WMO: greenhouse gas levels rising at fastest rate since 1984
Concentrations of greenhouse gasses in the atmosphere reached record levels in 2013, the UN World Meteorological Organization (WMO) has warned in a finding that underlines the need for an international climate change treaty.
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Though many nations have begun implementing emission reduction strategies in recent years, between 2012 and 2013 levels of atmospheric carbon dioxide grew at their fastest rate since 1984, the WMO said.
Overall, an increase in greenhouse gasses meant that between 1990 and 2013 there was a 34% rise in radiative forcing – the warming effect on the climate – the annual Greenhouse Gas Bulletin reported.
Whereas most analyses consider the emissions of greenhouse gasses, from sources such as power plants, transport and industry, the bulletin looks instead at the levels of gasses that remain in the atmosphere.
Around half of emissions are absorbed by the oceans or by the biosphere – in trees and other living organisms – but the other half persists in the air.
The bulletin reports that the global atmospheric concentration of carbon dioxide averaged 396 parts per million (ppm) in 2013, up by almost 3ppm from 2012.
April of this year proved to be the first month in human history in which levels of CO2 averaged at over 400 ppm, and the WMO warns that the annual average is likely to pass this threshold in 2015 or 2016.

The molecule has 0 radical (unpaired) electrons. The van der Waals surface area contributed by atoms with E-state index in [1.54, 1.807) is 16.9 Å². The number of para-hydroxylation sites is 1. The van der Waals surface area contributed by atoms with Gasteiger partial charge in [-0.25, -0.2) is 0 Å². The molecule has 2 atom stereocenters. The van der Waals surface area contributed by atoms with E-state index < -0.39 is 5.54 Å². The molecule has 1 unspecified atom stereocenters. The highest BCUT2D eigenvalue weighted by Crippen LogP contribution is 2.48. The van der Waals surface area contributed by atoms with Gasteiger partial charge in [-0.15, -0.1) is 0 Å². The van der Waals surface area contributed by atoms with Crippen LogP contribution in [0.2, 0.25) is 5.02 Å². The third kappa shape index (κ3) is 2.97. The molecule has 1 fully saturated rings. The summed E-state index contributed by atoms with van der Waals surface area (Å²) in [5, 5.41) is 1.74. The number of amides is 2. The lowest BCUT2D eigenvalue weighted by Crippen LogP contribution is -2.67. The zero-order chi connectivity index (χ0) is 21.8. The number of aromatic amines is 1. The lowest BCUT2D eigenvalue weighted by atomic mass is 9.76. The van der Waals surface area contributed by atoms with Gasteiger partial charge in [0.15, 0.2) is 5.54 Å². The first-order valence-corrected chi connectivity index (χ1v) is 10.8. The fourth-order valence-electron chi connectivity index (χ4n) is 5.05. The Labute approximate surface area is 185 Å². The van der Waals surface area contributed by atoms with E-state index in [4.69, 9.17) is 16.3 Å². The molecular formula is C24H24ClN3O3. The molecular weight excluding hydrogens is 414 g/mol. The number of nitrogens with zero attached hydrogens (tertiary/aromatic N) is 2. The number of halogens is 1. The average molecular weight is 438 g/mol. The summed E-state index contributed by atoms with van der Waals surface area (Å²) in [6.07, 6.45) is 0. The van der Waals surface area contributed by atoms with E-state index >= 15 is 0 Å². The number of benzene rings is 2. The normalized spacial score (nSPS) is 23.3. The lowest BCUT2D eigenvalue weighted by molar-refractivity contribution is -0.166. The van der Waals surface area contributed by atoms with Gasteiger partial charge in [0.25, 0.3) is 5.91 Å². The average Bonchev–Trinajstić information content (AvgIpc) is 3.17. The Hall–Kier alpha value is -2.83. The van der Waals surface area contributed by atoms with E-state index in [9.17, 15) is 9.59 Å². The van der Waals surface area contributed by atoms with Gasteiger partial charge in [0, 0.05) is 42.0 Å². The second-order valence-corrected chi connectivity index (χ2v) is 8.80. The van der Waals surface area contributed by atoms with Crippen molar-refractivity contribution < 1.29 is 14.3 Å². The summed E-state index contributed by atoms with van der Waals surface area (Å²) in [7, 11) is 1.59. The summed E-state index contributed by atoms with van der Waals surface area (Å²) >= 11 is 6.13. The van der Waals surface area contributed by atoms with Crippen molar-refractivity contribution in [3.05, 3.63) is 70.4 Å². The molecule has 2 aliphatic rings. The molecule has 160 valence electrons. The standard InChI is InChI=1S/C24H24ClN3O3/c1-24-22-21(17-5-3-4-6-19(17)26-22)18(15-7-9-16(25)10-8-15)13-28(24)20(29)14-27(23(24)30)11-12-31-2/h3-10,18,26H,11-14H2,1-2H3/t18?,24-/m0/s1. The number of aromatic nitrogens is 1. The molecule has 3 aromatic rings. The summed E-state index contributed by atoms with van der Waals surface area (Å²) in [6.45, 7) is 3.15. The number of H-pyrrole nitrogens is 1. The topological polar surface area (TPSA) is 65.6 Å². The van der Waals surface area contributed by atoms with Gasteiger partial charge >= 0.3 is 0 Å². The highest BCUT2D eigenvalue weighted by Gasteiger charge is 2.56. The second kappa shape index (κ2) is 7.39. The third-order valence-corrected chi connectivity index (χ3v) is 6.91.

“Carbon dioxide remains in the atmosphere for many hundreds of years and in the ocean for even longer. Past, present and future CO2 emissions will have a cumulative impact,” explained WMO secretary general Michel Jarraud.
“The Greenhouse Gas Bulletin shows that, far from falling, the concentration of carbon dioxide in the atmosphere actually increased last year at the fastest rate for nearly 30 years.
“We must reverse this trend by cutting emissions of CO2 and other greenhouse gases across the board. We are running out of time,” he said.
Jarraud’s warning comes ahead of a crucial UN climate summit, to be held in New York on September 23. It is hoped the talks will pave the way for a binding global deal to cut emissions in a 2015 summit in Paris.
“The Greenhouse Gas Bulletin provides a scientific base for decision-making,” said Jarraud.
“We have the knowledge and we have the tools for action to try keep temperature increases within 2C to give our planet a chance and to give our children and grandchildren a future. Pleading ignorance can no longer be an excuse for not acting.”
For the first time, the annual bulletin also features a section on ocean acidification – which occurs when carbon emissions are absorbed by the seas and presents a severe threat to marine life.
The current rate of acidification, the WMO warns, has not been matched in at least 300 million years.
Previous studies have warned that the current acidification trend eclipses even the ancient extinction event that occurred 56 million years ago, when atmospheric carbon dioxide levels mysteriously doubled and many sea dwelling species were wiped out.
Wendy Watson-Wright, executive secretary of the Intergovernmental Oceanographic Commission of UNESCO added, “If global warming is not a strong enough reason to cut CO2 emissions, ocean acidification should be, since its effects are already being felt and will increase for many decades to come.”
Photo: squeaks2569 via Flickr
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